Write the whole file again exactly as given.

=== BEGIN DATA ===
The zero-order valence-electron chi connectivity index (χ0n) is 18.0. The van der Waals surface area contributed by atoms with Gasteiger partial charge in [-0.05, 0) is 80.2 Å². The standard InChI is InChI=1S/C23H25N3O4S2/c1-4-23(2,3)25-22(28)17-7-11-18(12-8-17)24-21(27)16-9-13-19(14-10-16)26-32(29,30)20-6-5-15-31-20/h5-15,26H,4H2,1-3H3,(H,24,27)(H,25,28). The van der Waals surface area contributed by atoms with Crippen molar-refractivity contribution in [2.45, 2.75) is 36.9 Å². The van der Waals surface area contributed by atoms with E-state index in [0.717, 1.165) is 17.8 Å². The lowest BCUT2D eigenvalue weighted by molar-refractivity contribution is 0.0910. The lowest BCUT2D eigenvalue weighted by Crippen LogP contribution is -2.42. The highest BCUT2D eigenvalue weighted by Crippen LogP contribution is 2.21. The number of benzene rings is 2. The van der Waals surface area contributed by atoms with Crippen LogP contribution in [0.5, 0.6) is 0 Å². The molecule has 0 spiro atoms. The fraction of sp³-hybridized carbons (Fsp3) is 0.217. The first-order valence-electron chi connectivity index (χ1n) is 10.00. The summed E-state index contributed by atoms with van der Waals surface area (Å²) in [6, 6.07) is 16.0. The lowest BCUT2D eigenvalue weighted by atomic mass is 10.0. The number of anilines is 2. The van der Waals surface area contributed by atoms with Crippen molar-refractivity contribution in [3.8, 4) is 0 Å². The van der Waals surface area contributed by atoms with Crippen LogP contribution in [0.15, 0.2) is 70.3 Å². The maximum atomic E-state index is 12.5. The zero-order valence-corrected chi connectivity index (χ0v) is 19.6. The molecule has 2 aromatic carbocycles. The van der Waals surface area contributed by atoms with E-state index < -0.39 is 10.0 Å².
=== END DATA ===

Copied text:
The zero-order valence-electron chi connectivity index (χ0n) is 18.0. The van der Waals surface area contributed by atoms with Gasteiger partial charge in [-0.05, 0) is 80.2 Å². The standard InChI is InChI=1S/C23H25N3O4S2/c1-4-23(2,3)25-22(28)17-7-11-18(12-8-17)24-21(27)16-9-13-19(14-10-16)26-32(29,30)20-6-5-15-31-20/h5-15,26H,4H2,1-3H3,(H,24,27)(H,25,28). The van der Waals surface area contributed by atoms with Crippen molar-refractivity contribution in [2.45, 2.75) is 36.9 Å². The van der Waals surface area contributed by atoms with E-state index in [0.717, 1.165) is 17.8 Å². The lowest BCUT2D eigenvalue weighted by molar-refractivity contribution is 0.0910. The lowest BCUT2D eigenvalue weighted by Crippen LogP contribution is -2.42. The highest BCUT2D eigenvalue weighted by Crippen LogP contribution is 2.21. The number of benzene rings is 2. The van der Waals surface area contributed by atoms with Crippen LogP contribution in [0.5, 0.6) is 0 Å². The molecule has 0 spiro atoms. The fraction of sp³-hybridized carbons (Fsp3) is 0.217. The first-order valence-electron chi connectivity index (χ1n) is 10.00. The summed E-state index contributed by atoms with van der Waals surface area (Å²) in [6, 6.07) is 16.0. The lowest BCUT2D eigenvalue weighted by atomic mass is 10.0. The number of anilines is 2. The van der Waals surface area contributed by atoms with Crippen molar-refractivity contribution in [3.8, 4) is 0 Å². The van der Waals surface area contributed by atoms with Crippen LogP contribution in [0.15, 0.2) is 70.3 Å². The maximum atomic E-state index is 12.5. The zero-order valence-corrected chi connectivity index (χ0v) is 19.6. The molecule has 2 aromatic carbocycles. The van der Waals surface area contributed by atoms with E-state index < -0.39 is 10.0 Å².